"Get your facts first, and then you can distort them as much as you please." (Mark Twain)
Wednesday, September 14, 2005
The federal official with the power to mobilize a massive federal response to Hurricane Katrina was Homeland Security Secretary Michael Chertoff, not the former FEMA chief who was relieved of his duties and resigned earlier this week, federal documents reviewed by Knight Ridder show.
Even before the storm struck the Gulf Coast, Chertoff could have ordered federal agencies into action without any request from state or local officials. Federal Emergency Management Agency chief Michael Brown had only limited authority to do so until about 36 hours after the storm hit, when Chertoff designated him as the "principal federal official" in charge of the storm.
As thousands of hurricane victims went without food, water and shelter in the days after Katrina's early morning Aug. 29 landfall, critics assailed Brown for being responsible for delays that might have cost hundreds of lives.
But Chertoff - not Brown - was in charge of managing the national response to a catastrophic disaster, according to the National Response Plan, the federal government's blueprint for how agencies will handle major natural disasters or terrorist incidents. An order issued by President Bush in 2003 also assigned that responsibility to the homeland security director.
But according to a memo obtained by Knight Ridder, Chertoff didn't shift that power to Brown until late afternoon or evening on Aug. 30, about 36 hours after Katrina hit Louisiana and Mississippi. That same memo suggests that Chertoff may have been confused about his lead role in disaster response and that of his department.
Perhaps the most amazing thing about this story is the desparate stonewalling by the flying monkeys (emphasis supplied):
White House and homeland security officials wouldn't explain why Chertoff waited some 36 hours to declare Katrina an incident of national significance and why he didn't immediately begin to direct the federal response from the moment on Aug. 27 when the National Hurricane Center predicted that Katrina would strike the Gulf Coast with catastrophic force in 48 hours. Nor would they explain why Bush felt the need to appoint a separate task force....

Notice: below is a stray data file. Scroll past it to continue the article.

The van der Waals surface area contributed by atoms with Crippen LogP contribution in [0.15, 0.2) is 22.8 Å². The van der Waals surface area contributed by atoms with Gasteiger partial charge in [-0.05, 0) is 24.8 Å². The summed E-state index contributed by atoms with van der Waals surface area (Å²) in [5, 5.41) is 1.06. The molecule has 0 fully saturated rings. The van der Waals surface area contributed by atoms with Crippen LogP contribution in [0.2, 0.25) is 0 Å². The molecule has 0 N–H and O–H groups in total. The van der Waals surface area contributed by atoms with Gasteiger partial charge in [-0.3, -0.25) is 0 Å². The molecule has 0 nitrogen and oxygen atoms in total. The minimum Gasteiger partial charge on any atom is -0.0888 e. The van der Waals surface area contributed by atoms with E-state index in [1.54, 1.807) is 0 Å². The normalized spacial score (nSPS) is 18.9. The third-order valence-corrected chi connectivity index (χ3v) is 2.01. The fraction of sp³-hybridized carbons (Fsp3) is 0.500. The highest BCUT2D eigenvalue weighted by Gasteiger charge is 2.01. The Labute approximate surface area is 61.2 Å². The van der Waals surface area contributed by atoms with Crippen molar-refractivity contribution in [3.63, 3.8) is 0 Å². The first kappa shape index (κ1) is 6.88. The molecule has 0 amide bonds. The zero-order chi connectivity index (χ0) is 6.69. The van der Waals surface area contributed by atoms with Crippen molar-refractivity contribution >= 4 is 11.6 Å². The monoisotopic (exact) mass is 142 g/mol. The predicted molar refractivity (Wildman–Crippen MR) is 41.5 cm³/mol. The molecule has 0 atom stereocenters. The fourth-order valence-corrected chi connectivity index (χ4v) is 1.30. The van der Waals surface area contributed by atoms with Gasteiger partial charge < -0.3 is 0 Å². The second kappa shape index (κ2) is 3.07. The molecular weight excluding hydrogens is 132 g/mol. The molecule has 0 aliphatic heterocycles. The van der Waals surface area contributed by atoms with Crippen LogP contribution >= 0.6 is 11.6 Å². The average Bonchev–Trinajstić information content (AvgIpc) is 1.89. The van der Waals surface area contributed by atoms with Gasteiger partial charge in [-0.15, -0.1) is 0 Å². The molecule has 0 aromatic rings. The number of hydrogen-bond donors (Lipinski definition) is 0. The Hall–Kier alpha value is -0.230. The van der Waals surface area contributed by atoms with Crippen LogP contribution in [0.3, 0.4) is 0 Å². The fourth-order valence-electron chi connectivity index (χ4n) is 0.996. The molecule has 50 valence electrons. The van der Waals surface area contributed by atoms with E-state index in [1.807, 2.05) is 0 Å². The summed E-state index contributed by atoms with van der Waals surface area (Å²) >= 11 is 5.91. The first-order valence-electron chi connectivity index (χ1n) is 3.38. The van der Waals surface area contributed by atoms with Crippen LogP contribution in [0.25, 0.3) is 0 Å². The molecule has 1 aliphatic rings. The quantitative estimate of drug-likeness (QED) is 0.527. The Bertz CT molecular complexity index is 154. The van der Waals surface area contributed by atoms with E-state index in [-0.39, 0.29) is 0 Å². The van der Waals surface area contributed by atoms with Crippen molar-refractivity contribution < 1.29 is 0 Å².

Dana Perino, a White House spokeswoman, referred most inquiries about the memo and Chertoff's actions to the Department of Homeland Security....
The Department of Homeland Security has refused repeated requests to provide details about Chertoff's schedule and said it couldn't say specifically when the department requested assistance from the military. Knocke said a military liaison was working with FEMA, but said he didn't know his or her name or rank. FEMA officials said they wouldn't provide information about the liaison.
Not only is this offensive, it's stupid - such obvious evasion only draws attention to the information being obscured, and practically begs a flurry of FOIA requests. The truth will get out, and will be even more explosive for having been suppressed. This is simply more evidence, piled upon that already at hand, that the White House is badly off its game and is managing the PR disaster as poorly as it managed the natural disaster. The difference is - and this is crucial - this White House never claimed any disaster management expertise, but has always prided itself in information management. When you start to lose tricks in your trump suit, you're going down.
Along somewhat similar lines, you should consider this from USA Today, via Eschaton:
[Louisiana's Democratic Gov. Kathleen Blanco] says that two days after Katrina, desperate for help, she couldn't get through to Bush and didn't get a callback; hours later, she tried again, and they talked....
[Mississippi's well-connected Republican Gov. Haley] Barbour hasn't had to wait hours to talk to Bush. In fact, Barbour said in an interview with USA TODAY, the president called him three to four times in the wake of Katrina. "I never called him. He always called me," he said.
This certainly implies to me that when the Boy King and his minions weren't busy being incompetent, they were busy being maleficent.
Which gets me to the meat of the nut: I take no pleasure in pointing out the Bush Administration's many failures in response to Hurricane Katrina. It gives me no glee to note that people died as a result of the acts and omissions of our federal government. As with the ever-festering war in Iraq, I do not harp on the shameful display of arrogance, ignorance, incompetence, and corruption because I despise the President; rather, I despise the President because of his well-established patterns of arrogance, ignorance, incompetence, and corruption. I would prefer greatly that I had nothing to complain about, that the thousands of innocents from Najaf to the Ninth Ward were still alive today and not putrefying in the streets for the sake of this President's monumental hubris. But so they are, and so they shall continue to be, until the benighted village of Crawford, Texas, reclaims its idiot. If I believed in God, I might implore Him to take mercy on Bush's soul - but I wouldn't really mean it.